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Debunking the 5 Most Common Myths About Bilingualism


Debunking the 5 Most Common Myths About Bilingualism
Debunking the 5 Most Common Myths About Bilingualism

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Bilingualism, which can be broadly defined as the ability to speak two languages fluently, is a valuable skill that offers numerous cognitive, cultural, and social benefits.


However, despite its well-documented advantages, there are still many misconceptions surrounding bilingualism that can lead to misunderstandings and misinformed decisions, especially when it comes to raising bilingual children.


In this blog post, let's debunk five of the most persistent and prevalent myths/ misconceptions about bilingualism to help parents make more informed decisions!


 

Myth 1: "Bilingualism Causes Language or Speech Delays"


Contrary to common perception, bilingualism does not delay language or speech development.


I've created a separate blog post and video to address this issue, so do check them out.




In fact, research has shown that bilingual children often reach language milestones at the same time as their monolingual peers.


One example from this body of research is a study conducted by Ellen Bialystok, a prominent expert in bilingualism and cognitive development. In an influential research paper titled "Bilingual Minds," published in the journal Psychological Science in the Public Interest in 2009, Bialystok and her colleagues compared the language development of monolingual and bilingual children.


They found that bilingual children, despite learning two languages simultaneously, reached important language milestones – such as producing their first words and combining words into sentences – within the typical developmental timeline observed in monolingual children.


However, the study does acknowledge the well-observed fact that bilingual children and adults, in general, tend to have a smaller vocabulary in each language compared to monolinguals and may take longer to retrieve words. This could partly explain why bilingual children may be perceived as having a speech delay.


Myth 2: "Bilingualism Can Cause Language Confusion"


Another very common misconception is that bilingual children get confused between languages, leading to language mixing or difficulty in expressing themselves.


Again, I have created a blog post and video specifically addressing this topic, so do feel free to check them out if that's a topic that interests you.





However, this assertion is simply not true.


Before we look at some of the studies that back up this claim, let's first consider the fact that, according to the BBC, about 60-75% of the world's population speak two or more languages: bilingualism or even multilingualism is, obviously, a common feature across much of humanity. Is it conceivable that more than half of the world's population grew up being confused between different languages?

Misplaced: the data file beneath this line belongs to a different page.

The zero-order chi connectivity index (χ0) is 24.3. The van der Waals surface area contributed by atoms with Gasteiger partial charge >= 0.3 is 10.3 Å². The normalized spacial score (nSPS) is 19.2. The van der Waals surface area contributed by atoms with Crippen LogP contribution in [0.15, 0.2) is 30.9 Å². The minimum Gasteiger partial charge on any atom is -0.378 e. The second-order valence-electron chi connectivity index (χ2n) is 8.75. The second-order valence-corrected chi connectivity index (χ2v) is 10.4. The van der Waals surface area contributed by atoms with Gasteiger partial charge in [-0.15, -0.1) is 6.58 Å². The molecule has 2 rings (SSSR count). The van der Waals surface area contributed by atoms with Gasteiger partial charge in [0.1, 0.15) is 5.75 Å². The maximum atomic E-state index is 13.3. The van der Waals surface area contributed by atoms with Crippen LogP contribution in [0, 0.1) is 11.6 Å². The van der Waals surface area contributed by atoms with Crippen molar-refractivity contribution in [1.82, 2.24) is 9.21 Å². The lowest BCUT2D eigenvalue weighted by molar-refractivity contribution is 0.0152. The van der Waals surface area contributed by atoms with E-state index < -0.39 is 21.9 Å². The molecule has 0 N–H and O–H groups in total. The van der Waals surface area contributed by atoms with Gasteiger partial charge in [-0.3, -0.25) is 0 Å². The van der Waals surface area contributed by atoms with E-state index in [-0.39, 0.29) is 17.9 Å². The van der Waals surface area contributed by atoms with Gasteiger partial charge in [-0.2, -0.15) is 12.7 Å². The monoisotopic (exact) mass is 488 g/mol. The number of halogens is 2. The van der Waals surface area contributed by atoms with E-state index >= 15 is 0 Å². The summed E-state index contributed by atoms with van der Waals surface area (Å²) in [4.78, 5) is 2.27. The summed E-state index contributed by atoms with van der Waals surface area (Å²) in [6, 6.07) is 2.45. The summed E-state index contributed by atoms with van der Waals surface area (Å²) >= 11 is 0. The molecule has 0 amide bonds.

Now, let's take a look at the academic research in this area. A large body of research has demonstrated that children who are raised bilingual do not experience confusion between languages.


A study conducted by Fred H. Genesee in 1989 examined the language development of bilingual children. The researchers found that such children are able to differentiate between their two languages from an early age without experiencing confusion:


"... contrary to most extant interpretations, bilingual children develop differentiated language systems from the beginning and are able to use their developing languages in contextually sensitive ways." Fred H. Genesee

In another study, Barbara Z. Pearson and her team investigated how bilingual babies acquire vocabulary in two languages simultaneously. Their findings suggest that bilingual children can separate and identify words from each language without confusion.



Myth 3: "It's Too Late to Learn a Second Language After Childhood"


Another persistent misconception about bilingualism is that trying to learn a second language after early childhood is futile or, at the very least, pretty pointless.


While it is true that language acquisition tends to be easier during childhood due to the incredible neuroplasticity of a child's brain, it is never too late to learn a second language!


As I explained in a separate blog post, there isn't one single definition of "bilingualism". In everyday speech, we tend to think of a "bilingual" as someone who grew up speaking two languages (i.e. "simultaneous bilingualism"); however, many of us are "sequential bilinguals" who became proficient in our first language before acquiring a second language in later childhood or even adulthood.